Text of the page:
When such words' [as 'exclusively' or 'solely'] 'are present, it is a question of fact whether the land is being used for any purpose outside the stipulated purpose... As Kitto J. said in Lloyd v. Federal Commissioner of Taxation (48), such words confine the use of the property to the purpose stipulated and prevent any use of it for any purpose, however minor in importance, which is collateral or independent, as distinguished from incidental to the stipulated use.
46. As an asset is required to be invested, held or otherwise dealt with for the sole purpose of discharging superannuation income stream benefit liabilities in terms of section 295-385 of the ITAA 1997, it is not possible to meet this requirement if an asset, and the income from that asset, serves more than that sole purpose.
47. It is a long accepted and established interpretation that a deposit with a bank is a single loan from the customer to the bank. The balance of the money in the bank account standing to the customer's credit is an accruing debt that the bank owes to the customer  that arises out of one continuing contract between the customer and the bank. Where deposits have been made to an account over time they form one blended fund, the parts of which have no longer any distinct existence. The bank is free to use the money as its own and, once deposited, the customer has parted with all control over the money.
48. A further complicating factor is that in calculating the amount of the debt owing between bank and customer, the bank may be entitled to combine the amounts when a customer has more than one bank account with that bank. This is known as the 'right of combination'. Accounts can be combined even if they are kept at different branches of the same bank.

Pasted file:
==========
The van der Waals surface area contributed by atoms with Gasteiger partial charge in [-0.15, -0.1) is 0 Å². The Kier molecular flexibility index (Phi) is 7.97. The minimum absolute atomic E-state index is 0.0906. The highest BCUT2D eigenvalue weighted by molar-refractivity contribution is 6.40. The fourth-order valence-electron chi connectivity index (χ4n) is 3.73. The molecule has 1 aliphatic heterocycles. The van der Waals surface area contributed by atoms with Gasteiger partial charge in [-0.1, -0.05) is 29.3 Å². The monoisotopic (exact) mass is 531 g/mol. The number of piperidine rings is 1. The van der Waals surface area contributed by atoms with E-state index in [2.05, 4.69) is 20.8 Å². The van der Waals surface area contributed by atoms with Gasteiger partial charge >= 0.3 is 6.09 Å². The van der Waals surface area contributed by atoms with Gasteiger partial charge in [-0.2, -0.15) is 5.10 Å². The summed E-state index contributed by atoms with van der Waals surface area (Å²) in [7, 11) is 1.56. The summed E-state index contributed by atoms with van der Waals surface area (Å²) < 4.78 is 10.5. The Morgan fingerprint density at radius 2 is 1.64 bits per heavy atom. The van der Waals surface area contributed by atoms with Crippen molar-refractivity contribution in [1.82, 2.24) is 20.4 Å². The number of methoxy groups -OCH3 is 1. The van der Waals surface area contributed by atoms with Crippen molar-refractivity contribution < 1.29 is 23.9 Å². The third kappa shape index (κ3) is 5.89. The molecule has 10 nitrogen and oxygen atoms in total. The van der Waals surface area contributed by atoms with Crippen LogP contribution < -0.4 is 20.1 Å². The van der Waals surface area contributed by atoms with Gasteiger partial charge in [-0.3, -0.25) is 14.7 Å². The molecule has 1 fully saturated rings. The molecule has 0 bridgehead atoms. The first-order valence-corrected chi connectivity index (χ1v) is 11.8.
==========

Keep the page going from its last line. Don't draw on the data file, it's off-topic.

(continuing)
49. Some bank accounts are used for a range of different purposes. These bank accounts are characterised by numerous transactions with a constant flow of funds into and out of the account. In the context of a superannuation fund, transactions include accepting the proceeds received on the disposal of superannuation fund assets and paying for the purchase of other assets by the fund. Monies held within an account would also be used to meet superannuation fund expenses and for paying superannuation benefits. Other functions of these accounts can include accepting superannuation contributions from members.
50. One important characteristic that distinguishes bank accounts from other assets is that such an asset can easily be divided into smaller assets with the result being that each of the smaller assets is of the same nature as the original asset. e.g. for the purposes of segregation, a bank account with a total balance of $100 and with notional sub-accounts of $70 and $30 is effectively the same as two separate bank accounts with balances of $70 and $30.